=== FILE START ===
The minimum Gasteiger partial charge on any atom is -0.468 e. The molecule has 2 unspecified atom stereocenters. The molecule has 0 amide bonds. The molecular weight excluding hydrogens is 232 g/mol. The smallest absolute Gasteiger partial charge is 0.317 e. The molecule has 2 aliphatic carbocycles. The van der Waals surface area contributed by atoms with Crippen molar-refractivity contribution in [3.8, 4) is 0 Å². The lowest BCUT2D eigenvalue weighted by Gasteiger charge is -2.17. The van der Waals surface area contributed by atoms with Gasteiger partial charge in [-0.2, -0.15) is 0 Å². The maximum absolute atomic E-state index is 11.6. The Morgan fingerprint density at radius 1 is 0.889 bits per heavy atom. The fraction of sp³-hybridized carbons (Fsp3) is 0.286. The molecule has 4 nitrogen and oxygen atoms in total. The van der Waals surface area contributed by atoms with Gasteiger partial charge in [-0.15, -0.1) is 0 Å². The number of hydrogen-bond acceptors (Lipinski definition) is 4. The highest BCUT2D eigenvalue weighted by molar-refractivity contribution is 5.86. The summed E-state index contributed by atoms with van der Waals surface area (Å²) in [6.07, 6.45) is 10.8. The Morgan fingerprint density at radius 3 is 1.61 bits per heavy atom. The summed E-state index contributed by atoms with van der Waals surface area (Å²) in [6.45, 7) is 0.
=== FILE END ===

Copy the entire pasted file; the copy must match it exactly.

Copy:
The minimum Gasteiger partial charge on any atom is -0.468 e. The molecule has 2 unspecified atom stereocenters. The molecule has 0 amide bonds. The molecular weight excluding hydrogens is 232 g/mol. The smallest absolute Gasteiger partial charge is 0.317 e. The molecule has 2 aliphatic carbocycles. The van der Waals surface area contributed by atoms with Crippen molar-refractivity contribution in [3.8, 4) is 0 Å². The lowest BCUT2D eigenvalue weighted by Gasteiger charge is -2.17. The van der Waals surface area contributed by atoms with Gasteiger partial charge in [-0.2, -0.15) is 0 Å². The maximum absolute atomic E-state index is 11.6. The Morgan fingerprint density at radius 1 is 0.889 bits per heavy atom. The fraction of sp³-hybridized carbons (Fsp3) is 0.286. The molecule has 4 nitrogen and oxygen atoms in total. The van der Waals surface area contributed by atoms with Gasteiger partial charge in [-0.15, -0.1) is 0 Å². The number of hydrogen-bond acceptors (Lipinski definition) is 4. The highest BCUT2D eigenvalue weighted by molar-refractivity contribution is 5.86. The summed E-state index contributed by atoms with van der Waals surface area (Å²) in [6.07, 6.45) is 10.8. The Morgan fingerprint density at radius 3 is 1.61 bits per heavy atom. The summed E-state index contributed by atoms with van der Waals surface area (Å²) in [6.45, 7) is 0.